Thyroid disorders are very difficult to diagnose. It took months and many different tests before my doctor could diagnose my hyperthyroidism a couple of years back. The celebrity Ophra Winfrey herself suffered from thyroid problems that led her to gain 40 pounds before it was diagnosed.

For the occasion of Thyroid Awareness Month, Mary Shomon has come up with a downloadable (FREE!) e-book “Check your neck, change your life” available at the campaign site.

Women are especially at risk of having thyroid disease and it is a heritable disease. It runs in my family and has affected my mom, a niece, and recently, a nephew was even suspected (still to be confirmed) to have it.

So what does thyroid awareness have to do with heart disease and stroke?

The signs and symptoms of thyroid disorders are varied and many and can be confused with those of other diseases. However, they affect the pulse rate, blood pressure, and heart rate and can lead to heart palpitations and abnormal heart rhythms. Thyroid health is therefore closely linked to cardiovascular health. A 2008 study by researchers at the University of Pennsylvania found a link between low thyroid function and heart failure risk

Mary Shomon recommends checking your neck regularly for signs of abnormality:

  1. Stand in front of a mirror
  2. Stretch your neck back
  3. Swallow water
  4. Look for enlargement in your neck (below the Adam’s Apple, above the collar bone)
  5. Feel the area to confirm enlargement or bump
  6. If any problem is detected, see a doctor.

There are definitely people who have discovered their own thyroid problems after noticing a lump or swelling in the neck area. But remember that checking your neck is similar to breast self-exams, in that it’s not conclusive. So a thorough examination by a physician is always needed to diagnose or rule out thyroid disease.

Supermodel Kim Alexis is one of the many celebrities who are helping promote thyroid health awareness as you can see in this YouTube video.

So take good of your thyroid, and take good care of your heart!

Lymphedema: life after breast cancer

January 26, 2009 by  
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The prognosis for breast cancer treatment is getting better these days. What was once a fatal disease can now be curable. In Germany, the survival rate for breast cancer is more than 80%. But while the survival rate increases, the survivors still have to battle the side effects of the treatments. One side effect that these women have to face is “lymphedema”. Lymphedema is a condition where the lymph system is damaged due to breast cancer treatment. This is characterized by the accumulation of fluid around the breast and arms because the lymph system cannot properly regulate it. This condition can restrict movement and cause a lot of pain. This can become a chronic problem and difficult to treat. The risk of lymphedema is higher if the breast cancer treatment is more aggressive. In Germany alone, an estimated 400,000 women have lymphedema after breast cancer treatment.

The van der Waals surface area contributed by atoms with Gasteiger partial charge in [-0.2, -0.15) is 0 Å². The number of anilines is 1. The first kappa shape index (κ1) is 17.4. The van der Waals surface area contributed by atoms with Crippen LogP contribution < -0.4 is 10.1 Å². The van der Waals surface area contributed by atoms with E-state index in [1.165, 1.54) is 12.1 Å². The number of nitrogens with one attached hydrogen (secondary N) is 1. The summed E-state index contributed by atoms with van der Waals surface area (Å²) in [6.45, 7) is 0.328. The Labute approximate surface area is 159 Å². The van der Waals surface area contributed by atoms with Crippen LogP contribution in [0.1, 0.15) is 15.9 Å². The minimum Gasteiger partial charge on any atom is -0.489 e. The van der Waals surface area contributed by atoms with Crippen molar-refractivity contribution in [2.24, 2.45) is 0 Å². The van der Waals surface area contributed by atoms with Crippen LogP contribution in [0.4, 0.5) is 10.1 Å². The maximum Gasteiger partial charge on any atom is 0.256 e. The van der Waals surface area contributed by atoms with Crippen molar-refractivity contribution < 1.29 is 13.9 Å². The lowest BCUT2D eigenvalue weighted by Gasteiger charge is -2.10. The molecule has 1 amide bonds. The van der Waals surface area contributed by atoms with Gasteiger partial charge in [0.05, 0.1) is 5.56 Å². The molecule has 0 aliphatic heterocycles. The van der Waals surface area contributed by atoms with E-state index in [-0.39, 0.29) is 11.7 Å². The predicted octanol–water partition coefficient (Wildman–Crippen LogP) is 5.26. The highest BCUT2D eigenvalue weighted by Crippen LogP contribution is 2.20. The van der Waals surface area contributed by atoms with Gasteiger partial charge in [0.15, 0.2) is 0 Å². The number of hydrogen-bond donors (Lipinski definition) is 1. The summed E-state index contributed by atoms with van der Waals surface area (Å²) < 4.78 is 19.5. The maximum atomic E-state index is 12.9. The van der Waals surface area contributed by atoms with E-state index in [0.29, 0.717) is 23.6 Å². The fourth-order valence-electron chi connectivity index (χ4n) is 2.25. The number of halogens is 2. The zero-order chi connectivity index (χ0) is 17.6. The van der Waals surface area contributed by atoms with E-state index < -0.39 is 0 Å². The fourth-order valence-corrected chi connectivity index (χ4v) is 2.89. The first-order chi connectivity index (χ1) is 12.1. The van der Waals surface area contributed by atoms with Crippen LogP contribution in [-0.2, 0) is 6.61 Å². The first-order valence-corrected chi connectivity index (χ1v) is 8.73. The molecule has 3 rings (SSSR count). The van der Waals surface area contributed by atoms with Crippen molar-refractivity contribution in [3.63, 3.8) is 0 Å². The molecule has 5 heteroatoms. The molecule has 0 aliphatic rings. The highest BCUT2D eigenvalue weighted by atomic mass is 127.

“Even with many women having less aggressive breast cancer treatments, around 10 to 20% will develop lymphedema,” according to Professor Peter Sawicki, Director of German Institute for Quality and Efficiency in Health Care (IQWiG). “We doctors still underestimate the impact on patients’ quality of life of treatment adverse effects like lymphedema. The first step to prevention is using therapies that limit the damage to the woman’s lymph system.”

Lymphedema, however, can be prevented and cancer patients can have a better quality of life. The first step to avoid this is to choose less damaging treatments. This problem can be further avoided if the patients maintain an active life. It was always believed that women have to limit the use of their arm and to reduce their activity after breast cancer treatment.

Professor Sawicki said, “While women who are developing lymphedema have to protect their arms more, the blanket warnings from the past to all women with breast cancer were never based on strong scientific evidence. In fact, trials of exercise in women with breast cancer have shown that it can improve quality of life without increasing the risk of lymphedema.”

It is also important that women should know the early warning signs of lymphedema so that it can be treated early. Women who has undergone breast cancer treatment should act early if they experience the feeling of heaviness, heat and swelling in the arm in the years after treatment. Other ways of easing the discomfort of lymphedema are:

January is US National Radon Action Month

January 25, 2009 by